You know what really grinds my gears? When a news story begins with the words “A new scientific study shows…” Whatever follows is sure to be a gross misrepresentation of science. I think these sorts of reports do a real disservice to the public, especially when they’re related to people’s health.
I recently stumbled upon this article from Frontiers in Psychology. It’s titled “Fifty psychological and psychiatric terms to avoid: a list of inaccurate, misleading, misused, ambiguous, and logically confused words and phrases.”
For today’s episode of Sciency Words, I’ve decided to highlight just three of those fifty words and phrases, to give you a taste of what’s on that list. Two of them I found intellectually interesting. The third one was personally enlightening.
- Scientific Proof: This is a big one. It’s actually listed in a section titled oxymorons. According to the article, “The concepts of ‘proof’ and ‘confirmation’ are incompatible with science, which by its very nature is provisional and self-correcting.” I’ve said before on this blog and elsewhere that legitimate scientists rarely if ever claim they’ve proven anything. They speak in terms of statistical significance or high degrees of certainty. Whenever someone tells me such-and-such has been scientifically proven, I stop listening.
- Chemical Imbalance: I’ve known that “proof” is a problematic word in science for a long time. This entry on the list was a much bigger surprise to me. We’ve all heard about how mental disorders are caused by chemical imbalances in the brain, but apparently that’s an inaccurate and misleading description. While brain chemistry may be an important factor in some cases of mental illness, the article explains that “There is no known ‘optimal’ level of neurotransmitters in the brain, so it is unclear what would constitute an ‘imbalance.’”
- Closure: The word closure originally meant one thing in psychology (the ability to perceive a complete shape when parts of the shape are missing). The term has since been “misappropriated” to refer to a feeling of emotional resolution following a traumatic event. It’s supposed to be the end-state of the grieving process, but as the article explains “[…] it is rarely if ever clear when trauma victims have achieved the desired emotional end-state.” As someone who recently experienced a traumatic event myself, I know exactly what the article is talking about. Grief fades slowly. It does not come to a clear and decisive end. Promising people that if they do this or do that, they’ll be able to find this elusive closure is not helpful. At least it wasn’t helpful for me.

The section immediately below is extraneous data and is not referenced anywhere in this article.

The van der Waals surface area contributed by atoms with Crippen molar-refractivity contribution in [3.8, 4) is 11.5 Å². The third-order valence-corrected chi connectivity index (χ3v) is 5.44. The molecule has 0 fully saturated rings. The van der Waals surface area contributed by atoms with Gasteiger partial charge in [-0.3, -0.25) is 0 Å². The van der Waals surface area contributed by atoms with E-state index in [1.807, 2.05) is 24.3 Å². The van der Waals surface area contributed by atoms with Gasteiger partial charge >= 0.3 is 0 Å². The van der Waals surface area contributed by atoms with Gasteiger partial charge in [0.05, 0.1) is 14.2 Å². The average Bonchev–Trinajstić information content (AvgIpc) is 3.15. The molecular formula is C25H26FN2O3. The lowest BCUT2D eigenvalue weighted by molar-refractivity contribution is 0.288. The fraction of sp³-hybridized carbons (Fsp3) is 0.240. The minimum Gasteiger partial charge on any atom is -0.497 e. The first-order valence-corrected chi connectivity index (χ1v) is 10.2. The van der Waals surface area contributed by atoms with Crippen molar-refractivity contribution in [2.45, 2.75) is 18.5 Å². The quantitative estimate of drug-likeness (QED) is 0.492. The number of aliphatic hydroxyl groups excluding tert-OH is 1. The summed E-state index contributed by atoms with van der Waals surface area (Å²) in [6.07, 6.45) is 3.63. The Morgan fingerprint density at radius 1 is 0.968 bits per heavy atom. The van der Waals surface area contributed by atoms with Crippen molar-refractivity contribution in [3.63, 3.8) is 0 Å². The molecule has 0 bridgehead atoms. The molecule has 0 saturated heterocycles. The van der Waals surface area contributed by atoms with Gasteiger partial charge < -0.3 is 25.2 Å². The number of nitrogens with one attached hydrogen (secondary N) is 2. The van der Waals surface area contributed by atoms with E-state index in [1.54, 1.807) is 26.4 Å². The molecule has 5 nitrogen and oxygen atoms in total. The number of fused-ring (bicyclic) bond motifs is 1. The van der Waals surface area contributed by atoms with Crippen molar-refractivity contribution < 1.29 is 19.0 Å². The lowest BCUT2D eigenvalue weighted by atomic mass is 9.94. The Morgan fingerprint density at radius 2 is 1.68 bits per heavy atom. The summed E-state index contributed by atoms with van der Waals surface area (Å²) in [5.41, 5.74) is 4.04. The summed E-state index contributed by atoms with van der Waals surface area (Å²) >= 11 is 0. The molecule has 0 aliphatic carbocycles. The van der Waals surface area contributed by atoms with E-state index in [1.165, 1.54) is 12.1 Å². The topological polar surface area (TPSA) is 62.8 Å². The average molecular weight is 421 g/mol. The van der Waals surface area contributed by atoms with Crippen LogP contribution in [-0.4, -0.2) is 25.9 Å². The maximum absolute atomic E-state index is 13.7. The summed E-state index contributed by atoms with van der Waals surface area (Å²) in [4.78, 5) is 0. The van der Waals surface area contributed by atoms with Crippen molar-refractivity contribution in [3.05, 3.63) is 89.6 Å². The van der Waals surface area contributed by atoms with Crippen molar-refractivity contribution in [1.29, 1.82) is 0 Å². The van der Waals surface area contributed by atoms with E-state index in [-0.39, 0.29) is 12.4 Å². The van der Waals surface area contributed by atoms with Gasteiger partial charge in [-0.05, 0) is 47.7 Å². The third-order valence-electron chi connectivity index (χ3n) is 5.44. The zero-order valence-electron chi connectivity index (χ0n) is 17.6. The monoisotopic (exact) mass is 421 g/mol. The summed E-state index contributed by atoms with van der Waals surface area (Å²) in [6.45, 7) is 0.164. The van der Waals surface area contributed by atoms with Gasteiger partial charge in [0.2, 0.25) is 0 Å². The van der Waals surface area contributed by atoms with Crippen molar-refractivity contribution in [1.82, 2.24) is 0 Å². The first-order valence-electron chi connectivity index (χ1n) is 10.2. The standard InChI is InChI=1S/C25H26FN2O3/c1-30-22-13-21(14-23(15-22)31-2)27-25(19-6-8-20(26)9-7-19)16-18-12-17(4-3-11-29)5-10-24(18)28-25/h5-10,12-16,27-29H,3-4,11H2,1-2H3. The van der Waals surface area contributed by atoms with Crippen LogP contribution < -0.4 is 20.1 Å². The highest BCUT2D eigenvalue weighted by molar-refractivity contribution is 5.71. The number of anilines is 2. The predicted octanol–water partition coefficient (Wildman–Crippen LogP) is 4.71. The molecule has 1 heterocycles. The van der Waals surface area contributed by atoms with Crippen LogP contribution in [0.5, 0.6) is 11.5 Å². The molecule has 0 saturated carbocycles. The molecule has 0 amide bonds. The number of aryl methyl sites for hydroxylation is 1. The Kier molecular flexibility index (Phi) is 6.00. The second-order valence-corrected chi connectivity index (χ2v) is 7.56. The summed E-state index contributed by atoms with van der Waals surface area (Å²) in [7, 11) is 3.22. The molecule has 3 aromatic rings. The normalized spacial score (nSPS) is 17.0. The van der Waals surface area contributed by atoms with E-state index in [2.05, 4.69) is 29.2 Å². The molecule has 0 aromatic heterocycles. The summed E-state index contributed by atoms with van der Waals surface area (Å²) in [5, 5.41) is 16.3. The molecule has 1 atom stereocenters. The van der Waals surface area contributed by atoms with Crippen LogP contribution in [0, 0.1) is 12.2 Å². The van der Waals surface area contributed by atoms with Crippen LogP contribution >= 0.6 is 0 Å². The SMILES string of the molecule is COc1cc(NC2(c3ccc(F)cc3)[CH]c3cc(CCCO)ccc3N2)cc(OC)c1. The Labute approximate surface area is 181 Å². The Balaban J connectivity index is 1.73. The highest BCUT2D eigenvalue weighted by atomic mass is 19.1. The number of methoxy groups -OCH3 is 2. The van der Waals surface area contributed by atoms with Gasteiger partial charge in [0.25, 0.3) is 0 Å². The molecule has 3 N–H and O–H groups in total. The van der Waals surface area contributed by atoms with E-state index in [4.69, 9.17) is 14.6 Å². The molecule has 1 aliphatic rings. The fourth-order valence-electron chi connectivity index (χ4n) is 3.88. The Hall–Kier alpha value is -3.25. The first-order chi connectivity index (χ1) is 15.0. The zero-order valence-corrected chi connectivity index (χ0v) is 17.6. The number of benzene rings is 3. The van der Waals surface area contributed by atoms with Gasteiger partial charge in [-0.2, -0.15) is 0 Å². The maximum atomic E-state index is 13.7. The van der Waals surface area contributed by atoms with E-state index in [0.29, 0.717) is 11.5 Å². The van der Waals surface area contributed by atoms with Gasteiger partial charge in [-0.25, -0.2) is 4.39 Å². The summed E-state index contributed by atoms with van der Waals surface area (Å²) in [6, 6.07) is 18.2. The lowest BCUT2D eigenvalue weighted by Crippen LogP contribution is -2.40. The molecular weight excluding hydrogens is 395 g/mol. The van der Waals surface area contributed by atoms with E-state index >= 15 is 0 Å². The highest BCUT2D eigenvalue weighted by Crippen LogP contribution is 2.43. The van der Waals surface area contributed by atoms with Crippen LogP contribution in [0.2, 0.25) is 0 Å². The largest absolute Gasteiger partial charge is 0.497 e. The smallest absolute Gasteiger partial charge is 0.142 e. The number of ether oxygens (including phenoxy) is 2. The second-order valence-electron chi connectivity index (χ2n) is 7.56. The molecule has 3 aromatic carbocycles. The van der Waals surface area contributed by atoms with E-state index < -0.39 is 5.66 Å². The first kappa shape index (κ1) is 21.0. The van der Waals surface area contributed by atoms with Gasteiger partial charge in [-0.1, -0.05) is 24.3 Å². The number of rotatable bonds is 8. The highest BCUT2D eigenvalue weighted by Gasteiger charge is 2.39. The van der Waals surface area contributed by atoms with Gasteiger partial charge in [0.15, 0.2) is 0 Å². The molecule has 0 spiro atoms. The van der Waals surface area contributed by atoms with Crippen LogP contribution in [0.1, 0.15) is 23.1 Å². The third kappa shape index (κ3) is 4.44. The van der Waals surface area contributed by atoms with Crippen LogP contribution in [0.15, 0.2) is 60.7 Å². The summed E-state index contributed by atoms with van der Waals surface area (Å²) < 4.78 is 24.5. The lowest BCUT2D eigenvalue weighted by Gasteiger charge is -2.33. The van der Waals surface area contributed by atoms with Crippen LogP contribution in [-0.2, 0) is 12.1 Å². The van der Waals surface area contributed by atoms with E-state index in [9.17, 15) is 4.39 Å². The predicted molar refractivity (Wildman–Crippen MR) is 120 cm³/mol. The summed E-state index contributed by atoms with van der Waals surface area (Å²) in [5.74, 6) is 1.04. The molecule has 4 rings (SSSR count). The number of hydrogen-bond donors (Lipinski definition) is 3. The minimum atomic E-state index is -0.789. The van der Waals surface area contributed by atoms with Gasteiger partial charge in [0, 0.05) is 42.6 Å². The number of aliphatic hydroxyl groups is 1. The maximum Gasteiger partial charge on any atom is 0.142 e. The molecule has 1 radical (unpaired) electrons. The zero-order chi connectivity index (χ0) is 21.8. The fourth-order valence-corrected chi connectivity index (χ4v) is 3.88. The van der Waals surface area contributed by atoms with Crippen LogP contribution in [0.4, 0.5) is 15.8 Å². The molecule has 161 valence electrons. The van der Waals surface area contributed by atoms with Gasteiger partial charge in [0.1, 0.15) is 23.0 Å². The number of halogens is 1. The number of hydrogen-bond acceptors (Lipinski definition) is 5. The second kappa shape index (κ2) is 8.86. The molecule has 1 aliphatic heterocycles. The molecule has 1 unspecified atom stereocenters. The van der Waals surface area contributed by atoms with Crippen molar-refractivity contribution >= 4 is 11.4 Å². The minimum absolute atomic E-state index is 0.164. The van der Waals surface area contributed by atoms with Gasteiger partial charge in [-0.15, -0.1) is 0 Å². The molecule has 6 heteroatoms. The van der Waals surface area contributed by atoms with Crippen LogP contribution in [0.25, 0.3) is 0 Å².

The Frontiers in Psychology article is aimed at students and professionals in the field of psychology and related fields, but I think it’s worth a look for everyone (here’s the link again). Some entries are highly technical, but most are things we’ve probably all heard about at some point, and many of us have probably been misled about how our minds and our bodies work as a result.
At the very least, I’d say take a few minutes to skim through the list. That way, you’ll be a little better prepared the next time someone on television (someone who doesn’t know much about science and who doesn’t care to learn) starts telling you about your mental health or about your health in general.